Think Canadian bacon. Since this style of ham is sweet, you’ll want to match with wines that are also sweet or taste very fruity. You might be surprised by some of the recommended pairings but they taste outstanding!
- Canadian Bacon
- Honey Baked Ham
- Glazed Baked Hams
- Char Siu (Chinese Barbecue Pork–Technically not ham, but fits the flavor profile!)
The best way to pair with foods that have sweetness is to have a wine with sweetness too. On the more dry side, pick a Riesling, Chenin Blanc or White Zin/Merlot. On the sweeter side go for Moscato, Brachetto d’Acqui, Vin Santo and White Port. You can probably get away with more new-world style reds including Australian Shiraz, South African Pinotage and American Petite Sirah.
Here are a few pairing ideas for wine with ham to get you started.
- Hawaiian-Style Pizza
- Canadian bacon and pineapple may be a kid’s favorite but some of us still love it! This pizza pairing is ideal with the sparkling red wine Lambrusco. Another great choice would be equal parts cheap red wine and Coca Cola. In Barcelona they call it Kalimotxo (“Cali-Mocho”).
- Prosciutto and Arugula Pizza
- The Italian classic combination deserves a classic Italian red wine. For this pairing, we love the wines of Sardegna, particularly a red called Cannonau (which is actually Grenache) and Carignano (aka Carignan). They are medium-bodied, leathery, and fruity, and can be found for under $14 a bottle!
- Croque-Monsieur (Monte Cristo) Sandwich
- The French were really the ones who started the whole fried-ham-and-cheese-sandwich-thing, which is why we like to call it a croque-monsieur (“croke-mon-sewer”). While this sandwich is outstanding with a racy off-dry Riesling (think Rheingau) we also love the herbal flavors that wines like Sauvignon Blanc, Vermentino, Grüner Veltliner and Verdejo add to this dish.
- Split Pea and Ham Soup
- Split pea is one of the hardest foods to pair with wine because it tends to make wine taste like dirt. However, if you turn to red wines with high acidity like Zweigelt (from Austria) or Valpolicella Classico (from Veneto) you’ll find a match. Another great off-the-wall option that’s surprisingly good is a dry-style Sercial Madeira.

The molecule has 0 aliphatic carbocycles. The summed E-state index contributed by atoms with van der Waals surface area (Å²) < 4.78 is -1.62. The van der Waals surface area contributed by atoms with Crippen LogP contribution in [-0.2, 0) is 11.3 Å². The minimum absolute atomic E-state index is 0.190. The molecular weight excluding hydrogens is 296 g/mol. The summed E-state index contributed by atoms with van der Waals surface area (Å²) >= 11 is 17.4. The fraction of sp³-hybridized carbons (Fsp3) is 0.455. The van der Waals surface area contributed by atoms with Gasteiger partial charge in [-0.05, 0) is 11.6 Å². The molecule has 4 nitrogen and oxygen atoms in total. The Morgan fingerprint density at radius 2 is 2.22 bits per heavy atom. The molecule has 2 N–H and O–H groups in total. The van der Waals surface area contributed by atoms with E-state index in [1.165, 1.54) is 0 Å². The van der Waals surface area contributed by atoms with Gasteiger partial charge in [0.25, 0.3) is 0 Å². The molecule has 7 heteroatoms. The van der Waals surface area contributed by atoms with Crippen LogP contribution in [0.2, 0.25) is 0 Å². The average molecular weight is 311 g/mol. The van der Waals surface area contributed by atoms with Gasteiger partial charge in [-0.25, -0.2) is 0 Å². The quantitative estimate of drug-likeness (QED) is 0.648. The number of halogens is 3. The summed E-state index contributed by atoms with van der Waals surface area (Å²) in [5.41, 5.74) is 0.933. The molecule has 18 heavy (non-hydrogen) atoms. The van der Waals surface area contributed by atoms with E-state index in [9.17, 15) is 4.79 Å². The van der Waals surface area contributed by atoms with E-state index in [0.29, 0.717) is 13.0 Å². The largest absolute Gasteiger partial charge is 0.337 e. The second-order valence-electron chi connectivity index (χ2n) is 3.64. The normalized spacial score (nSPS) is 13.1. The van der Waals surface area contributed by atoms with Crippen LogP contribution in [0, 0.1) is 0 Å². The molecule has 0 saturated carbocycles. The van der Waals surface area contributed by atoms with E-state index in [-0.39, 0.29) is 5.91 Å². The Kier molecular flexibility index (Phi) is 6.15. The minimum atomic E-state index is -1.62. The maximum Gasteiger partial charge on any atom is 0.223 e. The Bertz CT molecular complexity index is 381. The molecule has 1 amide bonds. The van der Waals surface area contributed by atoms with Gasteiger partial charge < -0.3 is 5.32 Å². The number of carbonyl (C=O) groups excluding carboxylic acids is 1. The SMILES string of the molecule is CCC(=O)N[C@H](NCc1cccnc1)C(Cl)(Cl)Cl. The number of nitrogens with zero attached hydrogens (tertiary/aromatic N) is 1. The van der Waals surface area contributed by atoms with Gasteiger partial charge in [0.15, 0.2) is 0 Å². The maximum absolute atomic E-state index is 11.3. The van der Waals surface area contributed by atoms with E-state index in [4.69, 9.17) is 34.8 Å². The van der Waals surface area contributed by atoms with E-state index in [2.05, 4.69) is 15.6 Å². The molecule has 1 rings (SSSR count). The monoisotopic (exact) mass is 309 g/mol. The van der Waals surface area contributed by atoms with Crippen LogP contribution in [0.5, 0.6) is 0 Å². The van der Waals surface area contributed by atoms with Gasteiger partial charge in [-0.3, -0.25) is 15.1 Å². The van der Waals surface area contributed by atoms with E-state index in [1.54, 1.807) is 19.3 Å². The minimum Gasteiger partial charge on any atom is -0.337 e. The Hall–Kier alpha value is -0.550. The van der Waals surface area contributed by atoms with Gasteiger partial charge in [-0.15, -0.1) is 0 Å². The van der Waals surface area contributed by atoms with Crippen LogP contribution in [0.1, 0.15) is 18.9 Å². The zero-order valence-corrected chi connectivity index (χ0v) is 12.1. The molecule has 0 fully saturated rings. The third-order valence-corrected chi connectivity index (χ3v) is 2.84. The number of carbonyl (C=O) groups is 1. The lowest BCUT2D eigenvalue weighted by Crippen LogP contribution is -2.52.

- White Bean & Kale Soup with Smoked Ham Hock
- Saveur has a drool-worthy recipe for an Italy-inspired soup using ham hock. So, to match the Italian motif of bitter vs. sweet try a Negroamaro or Negroamaro/Primitivo blend from Puglia. Negroamaro translates to “black bitter” but the wines are a perfect balance of dark fruit and tannin.
- Eggs Benedict
- This dish is so rich with creamy hollandaise and sweet ham that you actually need something to cut it. Most opt for orange juice but we think that a Grapefruit and French Crémant Mimosa would be the bees knees.
Classic Regional Ham Pairings
In Europe, there are many different types of ham with Protected Designation of Origin (PDO) status. PDO is a classification method similar to wine or cheese (think Parmigiano-Reggiano) that guarantees the regional specialty.
Try local regional wine with it! Here are a few great examples:
- Jamón Ibérico with dry Sherry
- Prosciutto with Moscato d’Asti
- Speck with Rheingau Riesling
- Wine with Chicken and Other Poultry
- Wine and Cheese Pairing Ideas
- Pairing Wine with Fish
- Pairing Wine with Lamb, Steak and Other Red Meat
- Wine with BBQ
Hungry yet? Add your favorite wine ham pairing to the comments!